In context: Apple switched over from Bing to Google for search functionality across macOS and iOS in 2017 and made significant revenue gains. As a result, the UK's antitrust authority is now scrutinizing the deal as it believes it poses a threat to competition between search engines on mobile devices.
The UK Competition and Markets Authority has published a report on the state of online platforms and digital advertising. One finding that stands out is Apple's and Google's longstanding search engine deal. Officials say it is a "significant barrier to entry and expansion" for alternative search engines.
The CMA noted that Google pays Apple a "substantial majority" of the £1.2 billion (around $1.5 billion) it spends every year in the UK to have its search engine set as the default on a variety of mobile devices. Regulators are worried that this behavior is unfair towards Microsoft's Bing, Verizon Media's Yahoo, as well as independent search engines like DuckDuckGo or Ecosia that strive to make money without tracking your internet activity or selling your data to third parties.
To put things in perspective, Google paid Apple a total of around $10 billion in 2018 for the privilege of having its search engine as the default in Safari as well as for Siri and Spotlight search results. The CMA believes the arrangement needs to be changed so that users are given a choice screen for search providers, which would restrict "Apple's ability to monetize default positions."
For its part, Apple told regulators in the UK that search engines do not pay it for the right to be set as the primary default search engine on its devices. However, the agreement with Google states that Apple will be paid an agreed-upon share of search advertising revenue in return for setting Google as the default search provider across macOS and iOS.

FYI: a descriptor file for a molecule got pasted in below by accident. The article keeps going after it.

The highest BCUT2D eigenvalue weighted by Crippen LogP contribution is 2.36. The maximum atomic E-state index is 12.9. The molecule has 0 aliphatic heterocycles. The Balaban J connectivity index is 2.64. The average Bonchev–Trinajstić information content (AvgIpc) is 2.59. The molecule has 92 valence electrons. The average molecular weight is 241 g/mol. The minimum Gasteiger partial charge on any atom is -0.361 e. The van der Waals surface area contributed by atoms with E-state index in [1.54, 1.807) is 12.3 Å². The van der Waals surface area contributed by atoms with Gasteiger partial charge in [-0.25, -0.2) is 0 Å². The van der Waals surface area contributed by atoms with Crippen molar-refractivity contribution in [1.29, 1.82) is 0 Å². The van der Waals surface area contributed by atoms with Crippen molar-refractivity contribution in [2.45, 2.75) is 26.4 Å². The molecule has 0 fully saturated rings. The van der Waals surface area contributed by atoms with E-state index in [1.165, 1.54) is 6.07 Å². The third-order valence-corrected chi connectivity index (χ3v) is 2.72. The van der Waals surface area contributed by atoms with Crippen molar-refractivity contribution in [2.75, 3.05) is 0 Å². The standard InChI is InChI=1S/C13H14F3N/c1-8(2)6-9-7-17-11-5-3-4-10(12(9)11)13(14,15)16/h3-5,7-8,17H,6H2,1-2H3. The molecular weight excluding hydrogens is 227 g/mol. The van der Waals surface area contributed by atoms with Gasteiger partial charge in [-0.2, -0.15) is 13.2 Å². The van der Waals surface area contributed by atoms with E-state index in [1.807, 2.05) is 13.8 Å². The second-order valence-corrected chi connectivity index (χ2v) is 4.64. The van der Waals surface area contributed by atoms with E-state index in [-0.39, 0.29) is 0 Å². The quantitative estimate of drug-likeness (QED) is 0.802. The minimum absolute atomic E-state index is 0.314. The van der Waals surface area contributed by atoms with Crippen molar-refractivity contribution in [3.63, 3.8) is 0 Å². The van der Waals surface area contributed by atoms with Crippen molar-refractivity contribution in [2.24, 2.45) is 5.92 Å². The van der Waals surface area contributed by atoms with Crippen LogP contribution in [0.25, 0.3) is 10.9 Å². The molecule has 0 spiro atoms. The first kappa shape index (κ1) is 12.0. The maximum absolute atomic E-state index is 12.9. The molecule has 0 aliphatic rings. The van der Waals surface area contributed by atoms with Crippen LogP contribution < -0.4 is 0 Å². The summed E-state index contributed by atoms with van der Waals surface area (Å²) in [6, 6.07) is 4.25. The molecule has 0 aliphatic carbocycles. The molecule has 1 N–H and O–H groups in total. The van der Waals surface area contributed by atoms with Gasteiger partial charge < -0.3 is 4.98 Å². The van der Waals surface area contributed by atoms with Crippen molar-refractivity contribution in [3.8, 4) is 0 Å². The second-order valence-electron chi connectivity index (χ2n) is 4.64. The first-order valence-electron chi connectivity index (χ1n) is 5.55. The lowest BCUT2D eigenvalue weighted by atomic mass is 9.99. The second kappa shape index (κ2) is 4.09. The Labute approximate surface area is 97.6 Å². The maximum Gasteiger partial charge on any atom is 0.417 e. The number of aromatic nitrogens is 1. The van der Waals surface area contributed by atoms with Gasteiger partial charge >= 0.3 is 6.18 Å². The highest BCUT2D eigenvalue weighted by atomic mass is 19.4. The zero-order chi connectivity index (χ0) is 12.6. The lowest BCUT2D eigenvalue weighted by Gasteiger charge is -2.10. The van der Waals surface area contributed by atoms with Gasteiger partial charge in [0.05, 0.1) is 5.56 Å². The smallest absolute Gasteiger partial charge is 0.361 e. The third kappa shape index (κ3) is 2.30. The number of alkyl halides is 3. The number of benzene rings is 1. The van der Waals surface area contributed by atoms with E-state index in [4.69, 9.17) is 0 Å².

The Cupertino giant lamented the high cost of implementing a choice screen. It explained that it selected Google as the default search engine in response to the overwhelming preference for it among Apple customers.
After being levied a series of heavy fines in Europe, Google had to implement a choice screen for search engines on Android. Apple might have to do the same to appease regulators. That said, the CMA thinks Apple should be provided with a range of options to address its arrangement with Google.
The antitrust body also called for a "new pro-competition regulatory regime" that would keep the market power of online giants like Google and Facebook in check. This would involve creating a strict code of conduct, opening up click and query data to rivals, increasing interoperability between online services, and the "separation of platforms where necessary to ensure healthy competition."